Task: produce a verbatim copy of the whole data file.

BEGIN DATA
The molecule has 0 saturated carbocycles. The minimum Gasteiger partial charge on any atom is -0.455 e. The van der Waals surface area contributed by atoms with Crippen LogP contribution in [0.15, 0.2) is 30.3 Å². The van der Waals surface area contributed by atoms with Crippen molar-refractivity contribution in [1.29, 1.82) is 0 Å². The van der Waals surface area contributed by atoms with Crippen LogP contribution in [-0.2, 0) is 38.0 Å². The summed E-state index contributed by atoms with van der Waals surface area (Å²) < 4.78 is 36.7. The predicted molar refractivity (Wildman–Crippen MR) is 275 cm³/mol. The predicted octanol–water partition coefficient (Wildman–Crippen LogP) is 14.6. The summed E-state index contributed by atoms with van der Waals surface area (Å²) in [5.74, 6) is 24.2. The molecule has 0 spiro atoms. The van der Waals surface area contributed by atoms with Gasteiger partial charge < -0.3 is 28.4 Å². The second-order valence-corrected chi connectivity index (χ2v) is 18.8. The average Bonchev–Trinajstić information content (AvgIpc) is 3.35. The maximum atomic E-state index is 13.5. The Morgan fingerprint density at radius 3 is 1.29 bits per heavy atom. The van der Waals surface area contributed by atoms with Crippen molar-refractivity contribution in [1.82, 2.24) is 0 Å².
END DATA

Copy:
The molecule has 0 saturated carbocycles. The minimum Gasteiger partial charge on any atom is -0.455 e. The van der Waals surface area contributed by atoms with Crippen LogP contribution in [0.15, 0.2) is 30.3 Å². The van der Waals surface area contributed by atoms with Crippen molar-refractivity contribution in [1.29, 1.82) is 0 Å². The van der Waals surface area contributed by atoms with Crippen LogP contribution in [-0.2, 0) is 38.0 Å². The summed E-state index contributed by atoms with van der Waals surface area (Å²) < 4.78 is 36.7. The predicted molar refractivity (Wildman–Crippen MR) is 275 cm³/mol. The predicted octanol–water partition coefficient (Wildman–Crippen LogP) is 14.6. The summed E-state index contributed by atoms with van der Waals surface area (Å²) in [5.74, 6) is 24.2. The molecule has 0 spiro atoms. The van der Waals surface area contributed by atoms with Gasteiger partial charge < -0.3 is 28.4 Å². The second-order valence-corrected chi connectivity index (χ2v) is 18.8. The average Bonchev–Trinajstić information content (AvgIpc) is 3.35. The maximum atomic E-state index is 13.5. The Morgan fingerprint density at radius 3 is 1.29 bits per heavy atom. The van der Waals surface area contributed by atoms with Crippen molar-refractivity contribution in [1.82, 2.24) is 0 Å².